3.3               The proposals also set out additional requirements relating to Shari’a supervisory board governance, these include:

a.                  clear terms of reference regarding its mandate and responsibility;

b.                  well-defined operating procedures and lines of reporting;

c.                  good understanding of, and familiarity with, professional ethics and conduct;

d.                  fitness and propriety criteria for the Governing Body to assess the appointment of a member of the Shari’a supervisory board; and

e.                  members of the Shari’a supervisory board being capable of exercising strong and independent oversight, and adequate objective judgement.

3.4               Please refer to Chapter 12 of the draft Rules.

3.             Proposal for classification of Islamic financial contracts

4.1               Innovation in the Islamic banking market has resulted in the development of a variety of products and services which are underpinned by Islamic financial contracts.  In a number of cases, Islamic financial contracts share common characteristics and structures and can therefore be grouped under generic classification.  On that basis, the Regulatory Authority is proposing to classify Islamic financial contracts into 5 main types, as follows:

a.                  sale-based contracts - such as murabahah and its variations, salam and istisna;

b.                  lease-based contracts - such as ijarah and its variations;

c.                  equity-based contracts - such as mudarabah and musharakah and their variations;

d.                  loan-based contracts - such as qardh;

e.                  service-based contracts - such as wakalah and wadi’ah.

4.2               The framework is designed to provide for product and service contract innovation. The types of financial contracts are not intended to be exhaustive. Please refer to rule 1.3.2 of the draft Rules.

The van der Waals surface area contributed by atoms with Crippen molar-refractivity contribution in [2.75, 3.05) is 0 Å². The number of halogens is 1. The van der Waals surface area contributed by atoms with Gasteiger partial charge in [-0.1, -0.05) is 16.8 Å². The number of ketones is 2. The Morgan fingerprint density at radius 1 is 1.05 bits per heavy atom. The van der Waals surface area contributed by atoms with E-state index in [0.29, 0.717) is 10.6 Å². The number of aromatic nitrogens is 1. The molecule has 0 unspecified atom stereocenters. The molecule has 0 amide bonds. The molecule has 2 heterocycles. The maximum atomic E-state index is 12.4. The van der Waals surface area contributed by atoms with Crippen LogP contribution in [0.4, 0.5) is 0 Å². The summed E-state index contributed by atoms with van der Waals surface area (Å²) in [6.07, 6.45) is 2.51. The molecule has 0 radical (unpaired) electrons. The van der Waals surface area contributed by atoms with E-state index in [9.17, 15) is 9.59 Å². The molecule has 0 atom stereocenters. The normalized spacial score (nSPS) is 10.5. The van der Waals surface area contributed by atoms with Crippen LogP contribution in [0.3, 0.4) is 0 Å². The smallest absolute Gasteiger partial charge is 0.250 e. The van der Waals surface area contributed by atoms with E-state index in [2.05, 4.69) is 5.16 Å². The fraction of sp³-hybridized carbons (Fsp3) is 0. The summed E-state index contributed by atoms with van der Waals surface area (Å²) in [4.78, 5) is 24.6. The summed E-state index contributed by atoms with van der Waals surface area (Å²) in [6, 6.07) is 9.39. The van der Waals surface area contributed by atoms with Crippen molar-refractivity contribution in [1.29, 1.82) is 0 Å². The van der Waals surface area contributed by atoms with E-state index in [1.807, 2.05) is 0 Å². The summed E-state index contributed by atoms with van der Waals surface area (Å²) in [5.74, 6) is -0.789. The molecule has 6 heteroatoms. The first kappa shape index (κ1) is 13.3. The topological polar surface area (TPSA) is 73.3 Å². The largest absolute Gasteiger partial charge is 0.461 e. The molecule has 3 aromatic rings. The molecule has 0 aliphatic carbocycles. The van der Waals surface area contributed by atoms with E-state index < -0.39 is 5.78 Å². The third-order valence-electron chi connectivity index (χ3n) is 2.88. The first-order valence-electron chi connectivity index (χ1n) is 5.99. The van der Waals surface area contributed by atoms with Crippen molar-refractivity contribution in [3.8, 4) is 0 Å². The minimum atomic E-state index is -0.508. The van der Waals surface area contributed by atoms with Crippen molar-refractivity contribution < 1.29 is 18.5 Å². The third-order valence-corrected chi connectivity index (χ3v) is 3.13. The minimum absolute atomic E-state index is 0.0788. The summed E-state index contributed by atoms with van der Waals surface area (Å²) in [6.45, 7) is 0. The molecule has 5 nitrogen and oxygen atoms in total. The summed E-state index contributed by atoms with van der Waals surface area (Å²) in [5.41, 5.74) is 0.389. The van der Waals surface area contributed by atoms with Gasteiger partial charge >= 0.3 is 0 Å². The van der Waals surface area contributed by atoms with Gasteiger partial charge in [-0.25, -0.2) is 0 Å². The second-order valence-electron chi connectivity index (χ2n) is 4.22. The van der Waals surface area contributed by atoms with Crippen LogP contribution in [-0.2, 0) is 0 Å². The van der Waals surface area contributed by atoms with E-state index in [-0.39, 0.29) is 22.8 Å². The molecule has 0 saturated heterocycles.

4.             Proposal for credit risk mitigation and risk-weighting for Islamic financial contracts

5.1               The Regulatory Authority is proposing to require firms to adopt the standardised approach for credit risk which allows firms to employ credit risk mitigation techniques through the use of the following types of Islamic financial collateral instruments:

a.                  Hamish jiddiyah - promise to purchase contract

b.                  Urbun down payment contract with revocation option akin to a call option in the conventional sense

c.                  Sukuk - Islamic financial certificate, similar to a bond in Western finance

d.                  Shari’a-compliant equities

e.                  Units in Islamic collective investment schemes.

5.2               In addition, an Islamic banking business firm may accept as collateral (by way of pledge) a specified asset that can be lawfully owned, sold and delivered.  The pledge must be enforceable and the asset must be free of encumbrance.  Please refer to rules 4.6.8 and 4.6.9 of the draft Rules.

 

5.3               In alignment with IFSB standards, the Regulatory Authority is proposing to adopt the standardised approach for credit risk assessment.  This requires an Islamic banking business firm to establish and implement policies to identify, measure, evaluate, manage and control or mitigate credit risk and to calculate its credit risk capital requirement in accordance with prescribed risk-weights.

 Click here to view PDF Version of Consultation Paper 2015/2.

Click here to view Word Version of Consultation Paper 2015/2.

Click here to view PDF Version of Attachment 1 to Consultation Paper 2015/2.
Click here to view Word Version of the Attachment 1 to Consultation Paper 2015/2.

Click here to view PDF Version of Attachment 2 to Consultation Paper 2015/2.
Click here to view Word Version of the Attachment 2 to Consultation Paper 2015/2

Please submit your comments by 1 November 2015 including contact details for the organisation represented, to:

Mr Shaun Swan

Director, Policy

Policy and Legislative Counsel Department

QFC Regulatory Authority

PO Box 22989

Doha

Qatar

Or email to: ConsultationPapers@qfcra.com

These proposals are relevant to all authorised firms as well as prospective firms seeking approval for authorisation.

This Consultation Paper contains the following appendices:

Attachment 1:   Proposed Islamic Banking Business Prudential Rules 2015

Attachment 2: Proposed Islamic Banking Business Prudential (Consequential) and Miscellaneous Amendments Rules 2015

 

In accordance with its statutory objectives, it is the Regulatory Authority’s policy to make all responses to formal consultation available to the public.  Respondents who would like their submission, or part of their submission, to remain confidential should provide this information marked as confidential.  A standard confidentiality statement in an email message will not be regarded as a request for non-disclosure.